The Port of Joliet is located in northeast Illinois some 45 kilometers (28 mile) west-southwest of Chicago. It is just nine nautical miles (16 kilometers or 10 miles by air) southwest of the Port of Lemont, Illinois. The Port of Joliet is part of the Mississippi-Illinois River System. In 2009, over 147 thousand people called the Port of Joliet home.
Once known for the area limestone popularly used throughout the Midwest United States, "Stone City" has a diverse economy based on tourism, river casino gambling, manufacturing, shipping, and transportation. The Port of Joliet straddles both the Des Plaines and DuPage Rivers, and there are several smaller waterways in the city, including the historic Illinois and Michigan (I&M) Canal.
Before Europeans settled in the future Port of Joliet, the Ho-Chunk (Winnebago) Nation occupied the area with territory stretching from Green Bay (Wisconsin) to Lake Winnebago (Missouri) to the Rock River (Illinois). The Ho-Chunk were hunters, farmers, and fishers who grew corn, collected wild rice, gathered "sweet water" from maple trees, and hunted wild game.
In the 1630s, Jesuit missionary Pierre Francis Xavier de Charlevois identified as many as four- to five-thousand warriors among the Ho-Chunk. Reduced to some 1500 warriors by a smallpox epidemic and war with the Michigan Algonquian tribes, the population dropped dramatically by about 66%.
In 1673, French Canadian explorer Louis Jolliet paddled up the Des Plaines River with Father Jacques Marquette. The pair camped on a big mound just south of the modern Port of Joliet. Maps created during their exploration showed a large hill where the current southwest Port of Joliet is today. Mined by settlers, that mound is a sunken today.
Maps from Jolliet's exploration of the area placed a large hill or mound on what is now the southwest corner of the city. That hill was named Mound Jolliet and was made up entirely of clay. The spot was mined by early settlers and is now sunken landscape.
After the Black Hawk War in 1833, Charles Reed constructed his cabin on the west side of the Des Plaines River. The following year, James Campbell created a plan for the village of what he called Juliet (after his daughter). The village was incorporated in 1837, but the residents asked the State of Illinois to rescind the incorporation in 1837 to cut taxes. Citizens changed the name of the village to Joliet in 1845, and the city was incorporated a second time in 1852. Local legend tells that the new name recognized the early explorer Jolliet.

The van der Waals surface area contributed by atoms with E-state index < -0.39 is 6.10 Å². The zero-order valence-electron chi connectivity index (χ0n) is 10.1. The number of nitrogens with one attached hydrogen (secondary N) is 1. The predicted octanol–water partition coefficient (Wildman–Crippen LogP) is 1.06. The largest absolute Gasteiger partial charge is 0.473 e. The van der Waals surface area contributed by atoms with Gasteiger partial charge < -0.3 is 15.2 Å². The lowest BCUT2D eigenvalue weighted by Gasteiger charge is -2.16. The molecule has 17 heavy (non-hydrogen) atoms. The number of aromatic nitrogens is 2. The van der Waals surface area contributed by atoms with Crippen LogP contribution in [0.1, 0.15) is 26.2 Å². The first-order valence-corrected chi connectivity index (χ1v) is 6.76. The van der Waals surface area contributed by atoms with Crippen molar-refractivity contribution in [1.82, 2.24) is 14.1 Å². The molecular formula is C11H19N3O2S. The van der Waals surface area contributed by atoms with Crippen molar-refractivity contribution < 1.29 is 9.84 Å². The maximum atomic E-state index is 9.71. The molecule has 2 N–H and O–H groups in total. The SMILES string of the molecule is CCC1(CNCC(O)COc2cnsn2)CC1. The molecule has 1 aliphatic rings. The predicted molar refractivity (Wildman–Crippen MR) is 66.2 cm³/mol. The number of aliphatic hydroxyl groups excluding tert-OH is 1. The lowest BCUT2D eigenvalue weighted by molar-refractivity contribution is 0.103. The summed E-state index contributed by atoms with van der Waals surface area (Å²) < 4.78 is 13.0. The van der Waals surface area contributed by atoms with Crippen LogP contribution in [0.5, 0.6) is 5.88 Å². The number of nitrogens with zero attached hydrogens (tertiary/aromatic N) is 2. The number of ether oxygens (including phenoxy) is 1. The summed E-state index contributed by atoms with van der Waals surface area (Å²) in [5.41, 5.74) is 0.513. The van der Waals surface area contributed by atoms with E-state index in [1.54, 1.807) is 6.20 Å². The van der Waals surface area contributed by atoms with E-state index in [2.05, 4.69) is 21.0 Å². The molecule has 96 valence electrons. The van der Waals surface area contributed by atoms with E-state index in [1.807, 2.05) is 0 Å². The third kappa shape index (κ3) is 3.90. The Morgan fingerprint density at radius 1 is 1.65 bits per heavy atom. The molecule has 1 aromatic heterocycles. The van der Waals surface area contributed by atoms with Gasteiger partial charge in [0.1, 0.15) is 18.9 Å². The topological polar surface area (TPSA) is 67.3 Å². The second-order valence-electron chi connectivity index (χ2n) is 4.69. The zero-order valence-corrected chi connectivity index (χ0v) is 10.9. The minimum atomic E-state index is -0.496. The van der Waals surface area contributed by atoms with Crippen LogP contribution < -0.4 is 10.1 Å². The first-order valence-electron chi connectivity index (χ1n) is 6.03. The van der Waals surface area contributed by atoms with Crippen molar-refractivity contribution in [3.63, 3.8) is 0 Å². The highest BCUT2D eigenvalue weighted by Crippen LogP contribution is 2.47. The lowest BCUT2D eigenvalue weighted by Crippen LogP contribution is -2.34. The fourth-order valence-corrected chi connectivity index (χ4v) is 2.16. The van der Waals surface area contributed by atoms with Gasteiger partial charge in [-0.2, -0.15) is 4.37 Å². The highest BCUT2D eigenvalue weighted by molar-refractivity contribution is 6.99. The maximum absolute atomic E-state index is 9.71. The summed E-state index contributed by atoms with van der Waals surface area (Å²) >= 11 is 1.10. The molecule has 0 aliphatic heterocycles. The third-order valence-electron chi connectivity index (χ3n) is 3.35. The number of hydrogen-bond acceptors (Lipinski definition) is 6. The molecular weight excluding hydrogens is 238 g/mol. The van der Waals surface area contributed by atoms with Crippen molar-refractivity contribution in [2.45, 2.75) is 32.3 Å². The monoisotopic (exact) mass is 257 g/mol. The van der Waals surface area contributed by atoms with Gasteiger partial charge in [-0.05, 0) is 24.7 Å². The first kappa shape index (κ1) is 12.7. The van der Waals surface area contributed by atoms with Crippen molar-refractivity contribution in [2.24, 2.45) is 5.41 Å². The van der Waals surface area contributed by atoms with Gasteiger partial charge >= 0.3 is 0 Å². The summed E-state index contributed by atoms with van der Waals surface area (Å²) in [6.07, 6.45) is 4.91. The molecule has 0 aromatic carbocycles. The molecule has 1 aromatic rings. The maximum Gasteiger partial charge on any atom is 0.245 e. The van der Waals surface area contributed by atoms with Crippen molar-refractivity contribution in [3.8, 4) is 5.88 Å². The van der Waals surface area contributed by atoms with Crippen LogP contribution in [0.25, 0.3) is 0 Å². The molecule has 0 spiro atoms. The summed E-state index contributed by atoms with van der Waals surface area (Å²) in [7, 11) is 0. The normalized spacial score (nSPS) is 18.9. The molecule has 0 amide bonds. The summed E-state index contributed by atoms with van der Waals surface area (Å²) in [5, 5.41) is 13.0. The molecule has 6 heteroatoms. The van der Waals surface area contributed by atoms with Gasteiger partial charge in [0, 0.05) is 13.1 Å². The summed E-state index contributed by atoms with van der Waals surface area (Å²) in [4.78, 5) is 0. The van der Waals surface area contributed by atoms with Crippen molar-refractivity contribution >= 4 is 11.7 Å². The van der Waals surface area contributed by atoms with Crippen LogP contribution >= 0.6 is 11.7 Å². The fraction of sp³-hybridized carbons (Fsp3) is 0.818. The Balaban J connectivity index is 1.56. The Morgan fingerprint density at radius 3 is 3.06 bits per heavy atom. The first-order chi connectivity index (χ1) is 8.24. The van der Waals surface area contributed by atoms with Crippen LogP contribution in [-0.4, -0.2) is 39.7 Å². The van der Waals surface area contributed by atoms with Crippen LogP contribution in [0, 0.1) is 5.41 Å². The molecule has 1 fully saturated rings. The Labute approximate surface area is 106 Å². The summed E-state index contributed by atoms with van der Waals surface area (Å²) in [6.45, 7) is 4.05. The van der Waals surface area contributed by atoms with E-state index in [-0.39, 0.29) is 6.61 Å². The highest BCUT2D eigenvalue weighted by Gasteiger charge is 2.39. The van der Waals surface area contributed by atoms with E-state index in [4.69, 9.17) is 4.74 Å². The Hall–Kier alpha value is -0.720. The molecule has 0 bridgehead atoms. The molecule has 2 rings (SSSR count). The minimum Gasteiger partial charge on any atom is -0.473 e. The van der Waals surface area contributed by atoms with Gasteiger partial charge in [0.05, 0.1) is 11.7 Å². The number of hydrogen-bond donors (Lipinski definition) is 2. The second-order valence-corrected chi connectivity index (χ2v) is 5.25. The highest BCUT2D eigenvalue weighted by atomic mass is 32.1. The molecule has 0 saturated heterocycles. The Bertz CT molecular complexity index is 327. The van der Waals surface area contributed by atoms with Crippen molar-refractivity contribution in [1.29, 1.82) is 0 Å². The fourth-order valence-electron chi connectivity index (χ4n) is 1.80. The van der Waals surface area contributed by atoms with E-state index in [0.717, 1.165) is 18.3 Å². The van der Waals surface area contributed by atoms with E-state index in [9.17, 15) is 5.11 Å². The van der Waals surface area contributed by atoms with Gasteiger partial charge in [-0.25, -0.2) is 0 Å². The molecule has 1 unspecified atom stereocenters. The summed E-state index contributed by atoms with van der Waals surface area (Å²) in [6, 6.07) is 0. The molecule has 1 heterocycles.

In 1849, the I&M Canal opened. Then in 1900, it was replaced by the Chicago Sanitary and Ship Canal, reversing the flow of the Chicago River away from Lake Michigan and connecting the Port of Chicago to the Port of Lemont and the Port of Joliet. Today, the US Army Corps of Engineers maintains a navigation channel of 2.7 meters (9 feet) in the Illinois Waterway.
As the Port of Joliet grew, its economy grew dependent on manufacturing. Like many Midwestern cities, the Port of Joliet has experienced serious economic problems over the years. In the early 1980s, as many as 25% of its workforce was unemployed. Being near the metropolis of Chicago has been a boon to the Port of Joliet. As the years passed, the Port of Joliet has changed from a steel town to a far suburb of the Windy City. Many of the city's newer residents live in the Port of Joliet and work in either DuPage or Cook County.
While the Port of Joliet downtown area suffered neglect, but it is undergoing a revitalization effort today. The city center is home to several major attractions that include Harrah's Casino and Hotel, the Hollywood Casino, Silver Cross Field and the Joliet JackHammers baseball team, and one of the world's most beautiful theaters, the Rialto Square Theater.